September 19, 2016 When people ask me what I do, I might summarize what I do in my work with "I am an Assistant Professor" or "I work in a university." However, my usual answer is “I am a teacher.” My primary professional identity and how I choose to describe myself is as one who teaches, but just what is teaching? I describe here my personal philosophy of professional teaching.
Professional teaching, by which I mean teaching as practiced by those who consider themselves primarily educators rather than including the likes of role models, mentors, and parents, can be loosely divided into three main areas of activity. One, teachers promote the acquisition of knowledge and skills, including critical thinking skills. Two, teachers promote the development of desired behaviors and habits. Three, teachers make conscious pedagogical decisions regarding learning objectives and content as well as the specific tools and techniques to use to achieve these desired outcomes.
Regarding pedagogical decisions, professional teaching is deliberative; teachers must make a number of decisions about their practice. These decisions include selecting content that is to be taught, setting the goals or learning objectives, and determining what techniques and tools to use. The decisions taken in teaching may be rooted in pedagogy – in teachers' knowledge about educational research and theories as well as their own experiences in teaching and learning. Some decisions may be driven primarily by the instructional content area. Decisions may also be rooted in culture, with options narrowed by common practices, shared ideals, or administrative directives.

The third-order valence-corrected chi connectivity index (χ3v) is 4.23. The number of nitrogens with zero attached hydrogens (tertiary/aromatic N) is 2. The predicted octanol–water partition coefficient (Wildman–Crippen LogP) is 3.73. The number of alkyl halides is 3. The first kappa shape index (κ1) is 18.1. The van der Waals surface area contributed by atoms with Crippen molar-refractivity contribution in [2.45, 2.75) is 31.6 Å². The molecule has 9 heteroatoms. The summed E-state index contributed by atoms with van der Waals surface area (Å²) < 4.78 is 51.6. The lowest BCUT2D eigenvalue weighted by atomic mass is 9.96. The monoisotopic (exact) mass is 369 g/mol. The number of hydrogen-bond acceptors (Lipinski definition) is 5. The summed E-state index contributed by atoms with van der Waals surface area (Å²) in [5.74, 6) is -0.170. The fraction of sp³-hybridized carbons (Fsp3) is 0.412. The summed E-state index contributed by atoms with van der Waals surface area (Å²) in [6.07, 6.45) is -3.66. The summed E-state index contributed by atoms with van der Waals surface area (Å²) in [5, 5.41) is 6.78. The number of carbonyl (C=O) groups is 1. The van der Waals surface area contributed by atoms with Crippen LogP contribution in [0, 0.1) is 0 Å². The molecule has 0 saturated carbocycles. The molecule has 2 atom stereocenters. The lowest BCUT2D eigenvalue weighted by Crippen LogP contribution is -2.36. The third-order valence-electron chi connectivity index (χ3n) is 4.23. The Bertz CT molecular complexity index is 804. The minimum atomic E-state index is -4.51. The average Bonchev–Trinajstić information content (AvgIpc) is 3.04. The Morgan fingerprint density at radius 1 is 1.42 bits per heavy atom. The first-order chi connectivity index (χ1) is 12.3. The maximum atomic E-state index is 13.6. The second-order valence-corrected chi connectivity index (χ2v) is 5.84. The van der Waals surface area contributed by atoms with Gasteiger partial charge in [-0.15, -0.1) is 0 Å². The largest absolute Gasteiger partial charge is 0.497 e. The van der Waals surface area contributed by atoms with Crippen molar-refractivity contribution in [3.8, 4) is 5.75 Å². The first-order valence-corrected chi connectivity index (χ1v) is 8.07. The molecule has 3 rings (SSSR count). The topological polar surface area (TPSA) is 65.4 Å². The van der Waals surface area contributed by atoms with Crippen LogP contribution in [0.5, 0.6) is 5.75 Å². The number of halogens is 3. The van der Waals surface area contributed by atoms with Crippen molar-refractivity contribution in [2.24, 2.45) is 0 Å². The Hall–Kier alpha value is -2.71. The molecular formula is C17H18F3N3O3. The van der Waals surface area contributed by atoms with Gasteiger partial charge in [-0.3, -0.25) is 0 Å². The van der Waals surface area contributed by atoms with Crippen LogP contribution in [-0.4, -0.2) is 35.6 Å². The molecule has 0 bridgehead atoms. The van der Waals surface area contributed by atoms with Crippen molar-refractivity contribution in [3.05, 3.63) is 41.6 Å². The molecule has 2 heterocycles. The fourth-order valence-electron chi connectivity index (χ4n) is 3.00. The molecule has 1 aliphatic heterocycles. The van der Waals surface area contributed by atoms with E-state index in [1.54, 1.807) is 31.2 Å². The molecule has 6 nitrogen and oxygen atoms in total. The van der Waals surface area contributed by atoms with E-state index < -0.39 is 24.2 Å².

Professional teaching may produce behavioral changes in learners, and behaviorist theories of learning view it as encoding responses to stimuli (e.g. GSI Teaching & Resource Center, n.d.; Standridge, M., 2002). One element of teaching is shaping learner behavior, often to be socially acceptable and productive. Standridge (2002) describes how behavior can be shaped or modified through a half-dozen step process, which includes specifying outcomes, reinforcement of desired behaviors, and evaluation, all of which are familiar to professional teachers. Professional teaching includes providing models and encouraging attention to them, and aims to produce desirable habits of thinking and behaving in learners. This is not only to promote social cohesion, which is a goal of some but not all teachers, but also to promote expertise and transferability of knowledge though building habits of thought, or schema, which save mental effort (Bransford et al, 2000; Duhigg, 2012; Wiseman, 2008).